Narrow Band Imaging (NBI)
An Added Value in Optical DiagnosisMore details
Olympus Narrow Band Imaging (NBI) is an optical technology available for a variety of medical disciplines which helps to visualize the most minute vascular and mucosal patterns. A number of studies highlight the clinical value of NBI, especially with regard to the detection of cancer and characterization of suspicious mucosal areas. Clinical evidence for all medical disciplines is collected on the NBI portal.
An Added Value in Optical Diagnosis
An Added Value in Optical DiagnosisMore details
|One platform throughout a hospital|
|Increased quality of outcomes due to early detection of cancer and mucosal changes|
|In situ characterization of tissue becomes a reality during colonoscopies|
|Increased accuracy, ensuring malignant lesions are not missed in urothelial cancer management|
|No preparation required – technology available at the touch of a button at no extra cost|
|Comprehensive training programs available for all medical disciplines|
Olympus Narrow Band Imaging (NBI) has set a new standard for endoscopy. Now, the improved NBI with EVIS EXERA III takes imaging to a completely new level.
Explore how NBI can help in your clinical practice by visiting the new NBI Urology Portal.
Explore how NBI can help in your clinical practice by reading more about NBI in ENT.
Normal white light consists of a specific number of wavelengths and is used as standard during cystoscopy. NBI light from Olympus works differently, revealing considerably more details about the tissue being examined.
NBI light passes through a special narrow-band filter before it hits the tissue. The filter eliminates all other wavelengths, with the exception of the shorter blue and the longer green wavelengths.
When the blue and the green wavelengths hit the tissue, the light is absorbed by the hemoglobin contained in the blood vessels. The surrounding mucosal areas reflect the light back to the endoscope. As a result, the contrast of the blood vessels in relation to the mucosa is significantly enhanced. That makes the mucosal and vascular structure much clearer. In other words, because tumors are typically indicated by specific vessel structures, NBI light helps identify them and understand their pathology earlier on.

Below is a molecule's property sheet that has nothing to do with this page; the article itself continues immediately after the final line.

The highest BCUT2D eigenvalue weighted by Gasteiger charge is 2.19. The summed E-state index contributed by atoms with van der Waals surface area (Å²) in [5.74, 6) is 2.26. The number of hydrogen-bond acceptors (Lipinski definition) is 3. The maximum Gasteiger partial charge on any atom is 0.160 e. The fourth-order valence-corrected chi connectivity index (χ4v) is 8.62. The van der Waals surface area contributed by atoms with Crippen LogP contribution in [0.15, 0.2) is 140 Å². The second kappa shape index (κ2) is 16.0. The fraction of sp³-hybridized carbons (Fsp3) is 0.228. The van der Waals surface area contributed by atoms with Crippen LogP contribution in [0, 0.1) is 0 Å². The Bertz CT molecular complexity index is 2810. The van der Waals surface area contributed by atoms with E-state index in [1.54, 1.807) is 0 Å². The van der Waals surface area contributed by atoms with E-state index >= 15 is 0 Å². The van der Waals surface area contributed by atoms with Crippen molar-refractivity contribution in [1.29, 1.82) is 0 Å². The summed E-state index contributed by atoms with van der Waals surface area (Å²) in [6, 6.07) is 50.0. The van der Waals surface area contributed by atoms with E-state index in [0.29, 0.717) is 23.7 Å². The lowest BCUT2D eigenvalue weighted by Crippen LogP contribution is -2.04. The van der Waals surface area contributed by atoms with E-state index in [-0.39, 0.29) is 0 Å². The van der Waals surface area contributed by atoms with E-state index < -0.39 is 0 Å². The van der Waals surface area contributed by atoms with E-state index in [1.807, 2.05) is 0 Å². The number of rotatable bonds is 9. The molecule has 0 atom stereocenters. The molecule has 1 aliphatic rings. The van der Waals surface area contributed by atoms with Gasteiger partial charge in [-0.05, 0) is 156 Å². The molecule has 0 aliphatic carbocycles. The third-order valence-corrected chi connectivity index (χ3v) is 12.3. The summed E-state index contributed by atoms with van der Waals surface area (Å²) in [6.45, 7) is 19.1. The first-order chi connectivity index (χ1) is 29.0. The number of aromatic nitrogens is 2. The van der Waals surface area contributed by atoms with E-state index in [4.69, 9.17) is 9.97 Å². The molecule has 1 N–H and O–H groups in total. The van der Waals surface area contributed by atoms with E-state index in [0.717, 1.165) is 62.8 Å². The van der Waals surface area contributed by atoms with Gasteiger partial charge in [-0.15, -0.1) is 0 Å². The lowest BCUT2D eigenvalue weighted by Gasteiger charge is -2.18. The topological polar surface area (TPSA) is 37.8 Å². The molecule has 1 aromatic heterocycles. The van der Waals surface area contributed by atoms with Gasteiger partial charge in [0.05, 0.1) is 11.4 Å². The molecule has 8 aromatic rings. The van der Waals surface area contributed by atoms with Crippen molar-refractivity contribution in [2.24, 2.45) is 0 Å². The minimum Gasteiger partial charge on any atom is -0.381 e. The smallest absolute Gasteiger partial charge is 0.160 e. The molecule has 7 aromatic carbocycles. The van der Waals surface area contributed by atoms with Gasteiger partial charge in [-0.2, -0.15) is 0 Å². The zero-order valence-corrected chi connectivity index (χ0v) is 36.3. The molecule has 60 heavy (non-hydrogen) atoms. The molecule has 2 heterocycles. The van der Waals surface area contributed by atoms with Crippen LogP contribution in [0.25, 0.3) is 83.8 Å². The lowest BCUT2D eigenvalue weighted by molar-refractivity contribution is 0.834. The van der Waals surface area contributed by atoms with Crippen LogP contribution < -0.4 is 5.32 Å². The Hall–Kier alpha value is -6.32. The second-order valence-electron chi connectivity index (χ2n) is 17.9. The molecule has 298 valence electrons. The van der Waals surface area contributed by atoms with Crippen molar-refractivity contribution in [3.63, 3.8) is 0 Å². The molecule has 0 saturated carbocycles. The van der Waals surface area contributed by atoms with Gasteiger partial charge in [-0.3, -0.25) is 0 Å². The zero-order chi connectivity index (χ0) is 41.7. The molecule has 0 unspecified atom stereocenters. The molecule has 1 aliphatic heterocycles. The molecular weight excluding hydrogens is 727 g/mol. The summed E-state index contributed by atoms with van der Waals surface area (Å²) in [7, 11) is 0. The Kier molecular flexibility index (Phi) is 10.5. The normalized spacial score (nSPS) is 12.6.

Thanks to a large amount of clinical evidence, NBI really opens up many possibilities for diagnosis throughout a hospital. The high contrast between vessels and the surrounding mucosa means NBI facilitates the detection and characterization of tumors and even displays highly vascularized suspect lesions in deeper tissue layers. Compared with white-light endoscopy, the images of capillaries are less blurred and the probability of missing a lesion is reduced. As such, NBI improves specialists’ ability to reach an early and precise optical diagnosis.
The blue wavelength only penetrates the superficial layers of the mucosa and is absorbed by the vessels on the surface. The green wavelength is reflected, hence the green color of NBI images. That makes the tissue’s superficial structure much clearer and more visible to specialists, thus facilitating the detection of highly vascularized tumors.
Conversely, the green wavelength is absorbed by blood vessels within deeper mucosal layers. This is particularly helpful for displaying highly vascularized suspect lesions in deeper tissue layers. In addition, with NBI light the visualization of the capillary system is less blurred or distorted by scattering compared to white-light endoscopy.
In the end, this makes a difference: because NBI light is absorbed by vessels but reflected by mucosa, NBI light achieves the maximum contrast of vessels and mucosa. Therefore NBI sets a new standard in endoscopy and opens up many diagnostic possibilities that improve a specialist’s ability to reach an early and precise optical diagnosis of tumors.
Normal white light consists of light of different wavelengths. But only a small part of the spectrum is visible – the part the human eye perceives as colors. When an object is illuminated by white light, some of the colors are absorbed while others are reflected. The reflected colors are the ones we see. White-light endoscopy has been proven to give an excellent view of vessel structures and the surrounding mucosa, especially with HDTV. But there is still room for improvement, and that comes with Olympus NBI light.
Olympus NBI light passes through a special narrow-band filter before it hits the tissue. The filter eliminates all wavelengths except the shorter 415 nm blue and the longer 540 nm green ones. Both blue and green wavelengths match exactly the absorption spectrum of hemoglobin. So when the blue and the green wavelengths hit the tissue, they are selectively absorbed by the hemoglobin and reflected by other structures.
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